Winners of the 2006 marathon swim around Key West Island Marcos Dias of the Dominican Republic, Carina Bruwer of Cape Town South Africa, and SoHi teacher Jim Barkman.
When Soldotna High School Chemistry and Geometry teacher Jim Barkman went on his summer break, he decided to go for a swim around Key West Island. Barkman a veteran open water swimmer had targeted the popular marathon swim for the experience and had said prior to leaving for the event this summer, “I don’t compete as an open water swimmer any longer so to be safe I’m looking and training for it as a swim even though I tend to be competitive, if I complete the swim in around 5 hours I’ll be satisfied.” It was the first time Barkman had to prepare for a marathon swim in warm waters, “I’m a fan of colder water swims like off the coast of California or Lake Tahoe where the water temperatures may be 50-75 degrees on those swims, but for the Key West swim we’re are told to expect water temperatures up to 86 degrees and that’s pretty extreme and required a different training regimen to prepare for dehydration and over heating. All my training has been done in the Skyview pool and I won’t hit the salt water until I arrive in Key West,” Barkman told reporters in May.
The race held June 10th brought a series of conditions none of the swimmers were able to anticipate, the arrival of tropical storm Alberto. Race organizer Bill Weizden said the conditions were the toughest in the race's 30 year history, "Of the 55 swimmers who started the race, only 39 managed to finish. They had to contend with very rough seas, thunderstorms and poor visibility.” According to Barkman the swimmers had no idea the storm was arriving during the race, “A bunch of the people in the race were actually pulled out early because of the lightening, high winds and waves, toward the end of the race, but I was fortunate enough to be toward the front of the pack so the extreme conditions only hit us about the last two miles and we really had no idea what was coming,” said Barkman.
Barkman’s wife Karla and friend Frank from Seward were in Jim’s support kayak during the race, “We came around a corner of the island with the Atlantic to our left and land to our right and we could actually see the black sky and mist coming toward us and what was most on my mind was helping Jim finish the race, so I asked Frank if I should be scared at this point, and he said well it’s a storm but no need to worry unless lightening strikes, and then within a minute or so the lightening started arching in the sky. I know Jim well enough to know that it would take more than a tropical storm to get him out of the water with only a few miles left to finish so getting him out of the water was never a thought, so we focused on helping him finish. There were times we had some communication issues because it was raining so hard he couldn’t see us, but miraculously the piers I was looking for which marked the end of the race became visible and we were able to finish,” recalled Karla.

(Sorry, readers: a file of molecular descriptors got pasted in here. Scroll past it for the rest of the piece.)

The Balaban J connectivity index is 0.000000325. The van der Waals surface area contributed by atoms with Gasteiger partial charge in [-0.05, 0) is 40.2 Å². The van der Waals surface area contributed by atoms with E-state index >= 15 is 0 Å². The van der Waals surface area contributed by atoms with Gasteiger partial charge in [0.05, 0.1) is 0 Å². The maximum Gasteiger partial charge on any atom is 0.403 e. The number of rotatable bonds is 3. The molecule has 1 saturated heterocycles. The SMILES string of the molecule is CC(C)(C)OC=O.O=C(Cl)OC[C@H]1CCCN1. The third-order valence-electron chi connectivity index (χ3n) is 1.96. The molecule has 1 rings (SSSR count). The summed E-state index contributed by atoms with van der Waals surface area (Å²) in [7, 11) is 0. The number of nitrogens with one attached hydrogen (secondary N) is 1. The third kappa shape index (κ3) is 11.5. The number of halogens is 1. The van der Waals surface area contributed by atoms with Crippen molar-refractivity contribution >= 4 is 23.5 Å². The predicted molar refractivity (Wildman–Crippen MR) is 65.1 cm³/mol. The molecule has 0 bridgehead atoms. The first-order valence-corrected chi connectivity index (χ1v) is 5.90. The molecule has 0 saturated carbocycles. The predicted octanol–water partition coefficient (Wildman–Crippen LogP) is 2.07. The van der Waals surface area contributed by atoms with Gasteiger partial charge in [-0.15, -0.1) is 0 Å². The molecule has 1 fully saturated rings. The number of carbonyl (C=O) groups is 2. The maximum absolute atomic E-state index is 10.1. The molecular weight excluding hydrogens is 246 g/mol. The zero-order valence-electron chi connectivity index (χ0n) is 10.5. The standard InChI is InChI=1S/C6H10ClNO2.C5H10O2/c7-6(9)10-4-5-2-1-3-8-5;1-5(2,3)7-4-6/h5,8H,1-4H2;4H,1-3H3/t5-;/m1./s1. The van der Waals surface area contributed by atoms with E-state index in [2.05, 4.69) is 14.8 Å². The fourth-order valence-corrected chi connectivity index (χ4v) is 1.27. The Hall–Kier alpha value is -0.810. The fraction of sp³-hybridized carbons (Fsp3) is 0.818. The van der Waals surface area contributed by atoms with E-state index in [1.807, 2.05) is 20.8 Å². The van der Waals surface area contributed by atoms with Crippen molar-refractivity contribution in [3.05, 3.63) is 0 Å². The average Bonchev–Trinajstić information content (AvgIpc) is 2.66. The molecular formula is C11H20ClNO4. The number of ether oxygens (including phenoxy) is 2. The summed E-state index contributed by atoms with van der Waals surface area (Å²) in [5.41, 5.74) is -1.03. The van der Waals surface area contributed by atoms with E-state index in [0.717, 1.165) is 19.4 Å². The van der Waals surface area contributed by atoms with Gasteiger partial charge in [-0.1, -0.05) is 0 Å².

Barkman said he knew that he had been swimming in second place for about half of the race and that a woman was very close behind him, “The guy in first was well out in front of me, but I also knew the person behind me a young lady was very close and in fact finished only one minute behind me and I didn’t want to be beat by any girls so I was pretty focused on keeping my place and didn’t give much thought to the storm. It felt great to finish second.” Dominican Republic swimming ace Marcos Diaz was the first to finish the 12.5 mile swim in a time of 3:54:31, with Barkman coming in at 4:38:50 in second place. Carina Bruwer finished at 4:39:50. Capetonian marathon swimmer Carina Bruwer was the first female, and the third swimmer overall, to finish the gruelling 20km swim race around Key West Island. Barkman said he is considering some other open water events, but most likely will not return to Key West next year.
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